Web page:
All of this meant that the French common person had nothing to fall back to when there was no income. The standard of living dropped and there was a consequent famine. Also, to contribute to the massive famine the population was growing faster that the food supply. Combine all these factors with the fact that the peasants (like everybody) were being heavily taxed, and you get people who are going to easily manipulated by a more ambitious group: namely the bourgeoisie. The bourgeoisie would use the peasants as little puppets in their game for more power and control over the aristocrats. The peasants were suffering political problems as well.

For hundreds of years, they were being represented in parliament by one vote. That doesn’t look bad when there are only three votes, but then you see that the country is made up of a 75% peasant population. The result is an outcry for better representation that would make the peasants more eager to revolt if the time should happen to come. Mostly, in the eighteenth century, all peasants really had to worry about was the farm crops, or other such things, but at the time of the French Revolution the peasants were affected by economic and political factors; and also a changing, weakening monarchy.

In the feudal system, a kingdom is only as strong as its king. Unfortunately for eighteenth century France, Louis XVI wanted a more equal and democratic nation. He would see that people would not be swayed from tradition easily, however. When they saw that he gave up much of his power in the name of equality, they pounced on him. In the beginning, Louis XVI was an absolute ruler, he was the highest authority.9 But, as the years progressed he saw that the rights and privileges were to be retained by the provinces, towns, corporate bodies and the nobility.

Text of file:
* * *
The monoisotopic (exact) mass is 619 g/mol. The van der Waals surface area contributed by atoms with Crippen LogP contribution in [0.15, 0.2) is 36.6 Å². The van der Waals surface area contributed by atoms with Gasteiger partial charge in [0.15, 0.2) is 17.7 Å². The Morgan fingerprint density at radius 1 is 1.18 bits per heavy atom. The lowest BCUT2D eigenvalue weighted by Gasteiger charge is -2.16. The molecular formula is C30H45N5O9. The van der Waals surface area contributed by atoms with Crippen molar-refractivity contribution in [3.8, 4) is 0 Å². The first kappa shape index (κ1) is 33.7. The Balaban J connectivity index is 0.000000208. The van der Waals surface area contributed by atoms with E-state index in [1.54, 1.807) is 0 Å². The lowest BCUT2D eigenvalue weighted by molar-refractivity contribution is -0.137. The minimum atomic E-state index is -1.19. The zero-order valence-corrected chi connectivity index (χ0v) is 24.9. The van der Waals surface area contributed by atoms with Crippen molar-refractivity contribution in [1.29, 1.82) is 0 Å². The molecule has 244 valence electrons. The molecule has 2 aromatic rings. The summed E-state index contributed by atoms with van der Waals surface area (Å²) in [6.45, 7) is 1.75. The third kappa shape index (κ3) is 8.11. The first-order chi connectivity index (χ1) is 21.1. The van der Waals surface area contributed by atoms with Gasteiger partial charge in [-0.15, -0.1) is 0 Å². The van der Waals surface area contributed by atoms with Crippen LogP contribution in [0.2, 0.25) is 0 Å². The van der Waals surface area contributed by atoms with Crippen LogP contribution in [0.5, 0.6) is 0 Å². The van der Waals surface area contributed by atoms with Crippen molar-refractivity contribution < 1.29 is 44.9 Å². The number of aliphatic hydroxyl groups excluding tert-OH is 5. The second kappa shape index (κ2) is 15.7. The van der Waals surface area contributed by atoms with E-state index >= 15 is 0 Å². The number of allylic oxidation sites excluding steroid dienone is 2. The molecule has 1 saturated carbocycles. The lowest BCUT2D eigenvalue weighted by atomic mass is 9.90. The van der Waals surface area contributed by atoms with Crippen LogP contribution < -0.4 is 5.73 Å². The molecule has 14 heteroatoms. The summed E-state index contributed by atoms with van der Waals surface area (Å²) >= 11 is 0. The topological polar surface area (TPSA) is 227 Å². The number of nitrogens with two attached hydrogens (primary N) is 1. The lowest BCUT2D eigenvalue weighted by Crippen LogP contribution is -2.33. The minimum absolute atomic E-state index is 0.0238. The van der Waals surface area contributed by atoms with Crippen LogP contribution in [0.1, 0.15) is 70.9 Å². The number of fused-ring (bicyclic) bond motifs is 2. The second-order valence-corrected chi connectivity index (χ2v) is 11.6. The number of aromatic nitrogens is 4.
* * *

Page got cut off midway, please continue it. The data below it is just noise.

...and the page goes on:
This equal spread of power left himself out of the equation. Additionally, the legal and administrative system could be brought to question by anyone. It used to be that the monarch was untouchable. Seeing as how Louis was to get his head chopped off, that resolution may not have been a good idea.

To make things even more equal and just, the commoners had one of the three votes his Estates-General. This meant fair representation, but it also meant that the nobles were upset with their decline of power and the commoners wanted more of their new-found power. All of these ideas seem to be good ones, but ones that would, and did harm his position. One evidently bad move was to heavily tax everyone. The peasants were already heavily taxed, so they were then brought to famine, the nobles were never taxed before and consequently disgruntled and the middle class just did not like it. If Louis XVI were alive today he would probably be a good politician-too bad the people were not ready for him in 1789.

Historians have argued for centuries over what started the French Revolution: some say economics, some say politics some say the change of social structure. The only logical answer, then is that it was a little (or a lot) of all three, resulting in the decline of nobility, the rise of the middle class, the anger of the peasants and the fall of monarchy.

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The French Revolution. (2019, Apr 03). Retrieved from